Before the 1980’s I was a licenced amature (Ham Radio engineer) maratime radio officer on my way to a masters ticket and design engineer working in the computer and communications industries thus had many of the benifits that mobile phones later gave us as well as data comms at my finger tips often as Ui was designing it way before others.

Importantly none of which made any real difference to the way my social life and more personal life worked.

These days if we look around we see groups of friends using mobile phones to find each other in a pub or club on a night out, which to me just elicits a sad disbelieving shake of the head.

So to me and perhaps many of my generation loosing mobile phones and the Internet would not make any real difference to our private and social lives, we’d just drop back into the self reliant behaviours we had when growing up.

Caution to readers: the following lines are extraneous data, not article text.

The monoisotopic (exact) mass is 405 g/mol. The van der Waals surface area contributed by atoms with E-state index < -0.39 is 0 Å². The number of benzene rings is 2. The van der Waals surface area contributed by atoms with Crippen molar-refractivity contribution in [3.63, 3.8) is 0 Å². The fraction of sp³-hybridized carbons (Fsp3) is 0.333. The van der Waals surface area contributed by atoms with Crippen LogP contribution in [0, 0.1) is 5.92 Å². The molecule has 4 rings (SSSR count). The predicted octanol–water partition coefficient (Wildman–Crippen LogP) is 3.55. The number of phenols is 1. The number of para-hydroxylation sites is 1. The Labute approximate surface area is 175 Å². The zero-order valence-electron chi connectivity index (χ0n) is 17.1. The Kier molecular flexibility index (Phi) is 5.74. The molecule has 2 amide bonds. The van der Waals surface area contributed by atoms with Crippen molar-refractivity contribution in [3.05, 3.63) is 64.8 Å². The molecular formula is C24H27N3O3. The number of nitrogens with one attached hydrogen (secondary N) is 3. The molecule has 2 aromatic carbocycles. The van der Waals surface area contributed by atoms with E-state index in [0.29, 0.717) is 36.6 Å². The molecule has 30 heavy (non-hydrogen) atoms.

Whilst later generations might feel pain or even handicaped by such loss, their pain and suffering would be minimal compared to that of a number of First World mainly WASP / Five-Eye Nations. Because they jumped into the “knowledge economy” without considering the risks.

I suspect most here remember President Obama and his global “Internet Kill Switch” idea. But perhaps not why it dissapeard fairly rapidly after a flurry of news. The reason being it would have been better named the “Nuke the US Economy Switch”.

The funny in a sad way thing, for non US Citizens or residents, is how the US gets it’s self into such technological binds or messes over and over, apparently without learning from previous lessons…